As I got to know Chambers, my hero worship grew. He was brilliant in his knowledge of the law. He was also charming, had a great sense of humor, and totally unassuming.  This was the man who was responsible for perhaps the single most significant factor in moving school integration from just words in the 1955 Brown vs. the Topeka Board of Education Supreme Court decision to reality. It was Chambers' Swann lawsuit that ultimately resulted in court ordered busing which facilitated school integration. The 1971 ruling in the Swann vs. the Charlotte-Mecklenburg Board of Education case mandated cross-town busing to end segregation of local schools. It led to the 1971 Supreme Court ruling that allowed school districts to bus students to desegregate schools to achieve racial balance.

My fondest memory of Julius is of a dinner to celebrate the anniversary (can't recall which one) of the opening of the UNC Center for Civil Rights. I invited my Dad to be my escort, knowing that he would be thrilled to meet Julius. What I didn't know was that I was one of the guests whom Julius planned to introduce to the other attendees. I sat at my table, chatting with my dad who was in ecstasy because he had engaged in a lengthy cocktail hour chat with Bill Friday who had served for three decades as president of the University of North Carolina System.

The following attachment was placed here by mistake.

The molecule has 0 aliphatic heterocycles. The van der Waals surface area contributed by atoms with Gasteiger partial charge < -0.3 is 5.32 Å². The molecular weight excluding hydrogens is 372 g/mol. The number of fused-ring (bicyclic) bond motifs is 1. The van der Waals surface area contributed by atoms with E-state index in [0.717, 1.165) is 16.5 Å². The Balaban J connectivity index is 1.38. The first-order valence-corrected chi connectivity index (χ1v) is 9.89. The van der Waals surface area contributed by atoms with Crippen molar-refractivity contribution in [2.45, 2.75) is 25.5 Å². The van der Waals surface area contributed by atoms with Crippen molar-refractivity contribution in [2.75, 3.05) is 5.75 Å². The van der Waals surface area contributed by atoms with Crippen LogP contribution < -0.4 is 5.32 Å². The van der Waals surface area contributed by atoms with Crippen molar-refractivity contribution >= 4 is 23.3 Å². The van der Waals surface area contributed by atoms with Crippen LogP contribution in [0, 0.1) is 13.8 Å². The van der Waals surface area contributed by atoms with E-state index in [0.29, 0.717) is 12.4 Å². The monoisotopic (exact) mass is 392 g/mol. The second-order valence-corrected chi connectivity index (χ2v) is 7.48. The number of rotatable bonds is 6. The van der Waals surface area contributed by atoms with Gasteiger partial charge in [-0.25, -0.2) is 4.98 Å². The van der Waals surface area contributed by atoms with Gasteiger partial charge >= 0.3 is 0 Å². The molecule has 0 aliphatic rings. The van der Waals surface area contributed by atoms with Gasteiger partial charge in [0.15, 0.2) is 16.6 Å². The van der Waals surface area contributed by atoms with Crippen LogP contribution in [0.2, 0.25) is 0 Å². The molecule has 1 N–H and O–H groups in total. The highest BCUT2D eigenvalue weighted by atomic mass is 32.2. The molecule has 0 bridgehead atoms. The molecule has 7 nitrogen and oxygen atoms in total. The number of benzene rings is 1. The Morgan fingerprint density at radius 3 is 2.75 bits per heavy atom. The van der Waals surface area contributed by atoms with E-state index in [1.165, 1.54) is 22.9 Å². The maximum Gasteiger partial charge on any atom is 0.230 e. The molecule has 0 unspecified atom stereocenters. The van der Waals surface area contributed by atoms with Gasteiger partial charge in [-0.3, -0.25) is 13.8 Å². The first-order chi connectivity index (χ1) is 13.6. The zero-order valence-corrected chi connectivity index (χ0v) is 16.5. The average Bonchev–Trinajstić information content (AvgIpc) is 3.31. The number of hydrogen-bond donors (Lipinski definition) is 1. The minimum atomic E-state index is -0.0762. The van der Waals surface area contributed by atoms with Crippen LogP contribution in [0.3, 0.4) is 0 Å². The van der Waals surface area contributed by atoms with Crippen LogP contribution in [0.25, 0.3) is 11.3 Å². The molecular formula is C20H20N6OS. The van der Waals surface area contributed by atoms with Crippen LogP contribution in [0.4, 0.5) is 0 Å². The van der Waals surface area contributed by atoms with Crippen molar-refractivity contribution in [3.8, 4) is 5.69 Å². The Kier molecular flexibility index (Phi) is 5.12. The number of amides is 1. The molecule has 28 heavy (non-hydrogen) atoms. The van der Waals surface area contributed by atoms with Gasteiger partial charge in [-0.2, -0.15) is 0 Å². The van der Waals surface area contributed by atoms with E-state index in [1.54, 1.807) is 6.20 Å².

Julius began by announcing that he had some special guests whom he wished to introduced. He named an individual, provided a brief bio, and noted the person's contributions to the fight for civil rights for all people. He began my introduction by announcing that he didn't dare call my full name because he might mispronounce it and I would loudly correct him in front of everyone. He alleged that he had been forced to call me Ms. Reid all the years that he had known me because he wasn't allowed to say my first name. I was laughing so hard that I gave myself the hiccups while my bewildered father looked embarrassed that his daughter had dared be so sassy with Julius Chambers. Julius gave me a big innocent smile as I briefly stood to acknowledge the intro. He'd waited a few years but he had finally paid me back for my chutzpah in correcting him when we first met. 

The world will miss his presence.